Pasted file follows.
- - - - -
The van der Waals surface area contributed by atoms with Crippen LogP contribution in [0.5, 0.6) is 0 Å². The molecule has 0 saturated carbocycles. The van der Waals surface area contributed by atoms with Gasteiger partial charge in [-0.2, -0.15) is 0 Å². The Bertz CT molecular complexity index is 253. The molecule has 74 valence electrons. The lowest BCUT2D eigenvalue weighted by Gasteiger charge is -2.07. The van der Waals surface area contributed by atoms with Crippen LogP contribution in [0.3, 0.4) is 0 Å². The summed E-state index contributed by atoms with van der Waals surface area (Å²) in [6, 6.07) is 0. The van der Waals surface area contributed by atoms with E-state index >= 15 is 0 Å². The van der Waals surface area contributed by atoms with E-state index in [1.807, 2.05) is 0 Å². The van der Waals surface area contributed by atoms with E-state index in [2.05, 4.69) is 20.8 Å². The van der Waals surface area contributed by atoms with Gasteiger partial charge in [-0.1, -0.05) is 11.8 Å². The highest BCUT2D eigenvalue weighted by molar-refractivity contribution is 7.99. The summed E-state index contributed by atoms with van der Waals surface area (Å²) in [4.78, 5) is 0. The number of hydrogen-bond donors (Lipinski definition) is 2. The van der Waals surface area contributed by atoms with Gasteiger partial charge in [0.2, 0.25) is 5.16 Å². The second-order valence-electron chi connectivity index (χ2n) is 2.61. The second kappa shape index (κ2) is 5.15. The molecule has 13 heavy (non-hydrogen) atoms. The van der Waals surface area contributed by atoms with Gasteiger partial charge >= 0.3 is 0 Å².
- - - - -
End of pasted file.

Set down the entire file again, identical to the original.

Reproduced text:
The van der Waals surface area contributed by atoms with Crippen LogP contribution in [0.5, 0.6) is 0 Å². The molecule has 0 saturated carbocycles. The van der Waals surface area contributed by atoms with Gasteiger partial charge in [-0.2, -0.15) is 0 Å². The Bertz CT molecular complexity index is 253. The molecule has 74 valence electrons. The lowest BCUT2D eigenvalue weighted by Gasteiger charge is -2.07. The van der Waals surface area contributed by atoms with Crippen LogP contribution in [0.3, 0.4) is 0 Å². The summed E-state index contributed by atoms with van der Waals surface area (Å²) in [6, 6.07) is 0. The van der Waals surface area contributed by atoms with E-state index >= 15 is 0 Å². The van der Waals surface area contributed by atoms with E-state index in [1.807, 2.05) is 0 Å². The van der Waals surface area contributed by atoms with E-state index in [2.05, 4.69) is 20.8 Å². The van der Waals surface area contributed by atoms with Gasteiger partial charge in [-0.1, -0.05) is 11.8 Å². The highest BCUT2D eigenvalue weighted by molar-refractivity contribution is 7.99. The summed E-state index contributed by atoms with van der Waals surface area (Å²) in [4.78, 5) is 0. The number of hydrogen-bond donors (Lipinski definition) is 2. The van der Waals surface area contributed by atoms with Gasteiger partial charge in [0.2, 0.25) is 5.16 Å². The second-order valence-electron chi connectivity index (χ2n) is 2.61. The second kappa shape index (κ2) is 5.15. The molecule has 13 heavy (non-hydrogen) atoms. The van der Waals surface area contributed by atoms with Gasteiger partial charge >= 0.3 is 0 Å².